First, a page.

Yolandi Esterhuizen, registered tax practitioner and director: product compliance, Sage Africa & Middle East. Photo: Supplied
Yolandi Esterhuizen, registered tax practitioner and director: product compliance, Sage Africa & Middle East. Photo: Supplied

Three tips to make tax compliance easier for small business owners

By Opinion Time of article published Apr 19, 2021

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YOLANDI ESTERHUIZEN

MANY small business owners have their hands full with tax-related paperwork.

If you’re one of them, the admin probably ranks low on the list of your favourite things to do. However, filing accurate tax returns and meeting SA Revenue Service (Sars) deadlines is one of the most important responsibilities you face.

The interest and penalties payable on late or inaccurate VAT, PAYE or company income tax returns can be harsh. That means it is in every small business’s interests to prepare the relevant submissions on time and to ensure that they are accurate.

Here are three ways to get it right:

Consult the professionals

Unless you’re an accountant, it’s wise to seek help from a professional to understand your tax obligations. You, or your accountant, will use the annual ITR14 declaration on the Sars eFiling system to set out your income and expenses.

Your declared profit or loss for the year will determine how much tax you will need to pay, or if you will get a refund from Sars. Some limited liability companies are required to be audited.

If you run a sole proprietor or partnership business, it will not be registered with the Companies and Intellectual Property Commission (CIPC). You will submit a form called the ITR12 each year, and provisional tax submissions twice per year. You can do this yourself without needing to appoint an accountant.

However, a registered tax practitioner can help ensure that you comply with Sars regulations and offer advice about how to reduce your tax bill by making full use of the tax deductions to which you’re entitled.

Look for a firm or professional registered with a professional body such as the South African Institute of Professional Accountants (SAIPA) or the South African Institute of Tax Practitioners (SAIT).

Your tax practitioner should also be registered with Sars. Look for someone with good references who has an established base of small business customers.

Automate processes and keep electronic records

Many small business owners still use Excel spreadsheets and a shoebox full of bank statements, bills and receipts to track their assets, liabilities, inventory, expenses and payments.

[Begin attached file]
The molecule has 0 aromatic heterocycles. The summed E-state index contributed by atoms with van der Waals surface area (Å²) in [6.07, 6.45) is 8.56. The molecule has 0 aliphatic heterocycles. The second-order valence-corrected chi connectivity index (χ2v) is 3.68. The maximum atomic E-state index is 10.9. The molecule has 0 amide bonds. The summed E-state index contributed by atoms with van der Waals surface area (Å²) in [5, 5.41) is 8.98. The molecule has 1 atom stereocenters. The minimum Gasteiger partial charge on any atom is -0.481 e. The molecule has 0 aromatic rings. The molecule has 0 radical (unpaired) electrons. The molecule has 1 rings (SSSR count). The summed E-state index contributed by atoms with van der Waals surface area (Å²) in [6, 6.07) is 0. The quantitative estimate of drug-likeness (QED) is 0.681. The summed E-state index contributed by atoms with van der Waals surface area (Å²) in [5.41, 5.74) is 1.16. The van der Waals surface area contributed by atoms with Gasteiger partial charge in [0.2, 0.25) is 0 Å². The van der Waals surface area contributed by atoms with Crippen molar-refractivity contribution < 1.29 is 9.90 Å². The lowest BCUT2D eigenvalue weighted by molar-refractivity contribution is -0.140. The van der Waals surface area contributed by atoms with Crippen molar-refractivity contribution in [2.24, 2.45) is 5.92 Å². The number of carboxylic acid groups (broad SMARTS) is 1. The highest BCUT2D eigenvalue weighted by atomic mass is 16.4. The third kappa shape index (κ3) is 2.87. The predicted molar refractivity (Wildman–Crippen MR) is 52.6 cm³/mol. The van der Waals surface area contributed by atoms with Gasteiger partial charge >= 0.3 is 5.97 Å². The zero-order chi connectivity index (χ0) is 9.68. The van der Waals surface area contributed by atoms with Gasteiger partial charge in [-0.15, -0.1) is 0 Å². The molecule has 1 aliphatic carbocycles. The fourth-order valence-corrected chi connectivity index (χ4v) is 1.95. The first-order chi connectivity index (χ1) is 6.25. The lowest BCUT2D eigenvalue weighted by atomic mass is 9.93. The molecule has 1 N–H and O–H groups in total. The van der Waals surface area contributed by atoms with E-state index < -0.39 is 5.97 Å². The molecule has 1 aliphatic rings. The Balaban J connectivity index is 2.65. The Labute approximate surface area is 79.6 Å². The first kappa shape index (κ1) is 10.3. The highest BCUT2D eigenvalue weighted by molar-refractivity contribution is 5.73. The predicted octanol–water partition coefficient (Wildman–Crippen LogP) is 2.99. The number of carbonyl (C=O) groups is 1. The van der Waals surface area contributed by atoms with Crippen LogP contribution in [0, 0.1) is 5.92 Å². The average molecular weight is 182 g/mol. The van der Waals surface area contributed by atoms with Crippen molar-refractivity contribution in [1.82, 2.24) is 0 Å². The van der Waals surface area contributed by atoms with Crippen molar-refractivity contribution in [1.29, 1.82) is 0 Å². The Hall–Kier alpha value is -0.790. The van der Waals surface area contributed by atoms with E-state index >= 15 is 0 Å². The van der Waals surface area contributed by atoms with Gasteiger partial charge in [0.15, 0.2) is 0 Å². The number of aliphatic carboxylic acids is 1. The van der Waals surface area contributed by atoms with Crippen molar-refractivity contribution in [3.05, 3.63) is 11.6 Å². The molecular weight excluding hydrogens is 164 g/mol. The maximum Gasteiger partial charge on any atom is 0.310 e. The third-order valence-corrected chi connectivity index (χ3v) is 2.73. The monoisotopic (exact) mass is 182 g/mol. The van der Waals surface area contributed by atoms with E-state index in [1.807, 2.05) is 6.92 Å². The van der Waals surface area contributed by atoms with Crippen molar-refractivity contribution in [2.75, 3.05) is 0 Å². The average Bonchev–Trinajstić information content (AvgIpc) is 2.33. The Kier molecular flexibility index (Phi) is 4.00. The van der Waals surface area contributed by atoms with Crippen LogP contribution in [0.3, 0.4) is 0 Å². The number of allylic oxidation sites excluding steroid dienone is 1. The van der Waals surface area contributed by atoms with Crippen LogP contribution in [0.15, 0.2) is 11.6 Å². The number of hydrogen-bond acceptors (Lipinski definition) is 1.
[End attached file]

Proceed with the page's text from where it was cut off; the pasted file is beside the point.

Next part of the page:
This approach is time-consuming and prone to error, and it also means you may end up paying an accountant more to capture and reconcile your transactions in a proper accounting system.

You can save time and frustration for yourself and your accountant by capturing every transaction in an electronic accounting system as it takes place.

A good accounting system will make it easy for you to send invoices, track outstanding payments, and monitor expenses, and today’s cloud-based solutions are easy to use and priced on an affordable subscription.

An accounting and payroll solution developed for the local market will automate your payroll tax (EMP501 and EMP201) and VAT201 returns for easy submission.

Know the deadlines

You need to meet some important deadlines each financial and tax year.

Registered companies

  • You must file a compulsory provisional tax return six months from the start of the financial year and another at the end of the financial year.
  • You may make a voluntary submission and top-up payment six months after year-end.
  • You must file your annual return within one year of the end of your financial year.

Provisional taxpayers (e.g. sole proprietors)

  • You must file one provisional return and make one tax payment by end-August.
  • A second provisional payment is due by the end of February (end of tax season).
  • You may make an optional third payment within six months of the year of assessment if the amount paid in previous payments was insufficient.
  • The tax filing season for provisional taxpayers usually begins in early June with a deadline of January 31.

PAYE

  • Submit the monthly EMP201 by the seventh of the following month or the Friday before if the seventh falls on a weekend or public holiday.
  • File the interim EMP501 reconciliations (March 1 to August 31) between September 1 and October 31.
  • File the annual EMP501 reconciliations (March 1 to February 28/29) between April 1 and May 31.

VAT

  • Manual submissions of the VAT201 payment must be complete by the 25th of the month (or the Friday if the 25th falls on a weekend or public holiday).
  • Electronic submissions and payment (via either Sars eFiling or electronic funds transfers) of the VAT201 must be done by the last business day of the month.

Yolandi Esterhuizen is a registered tax practitioner and director: product compliance, Sage Africa & Middle East

* The views expressed here are not necessarily those of IOL or of title sites

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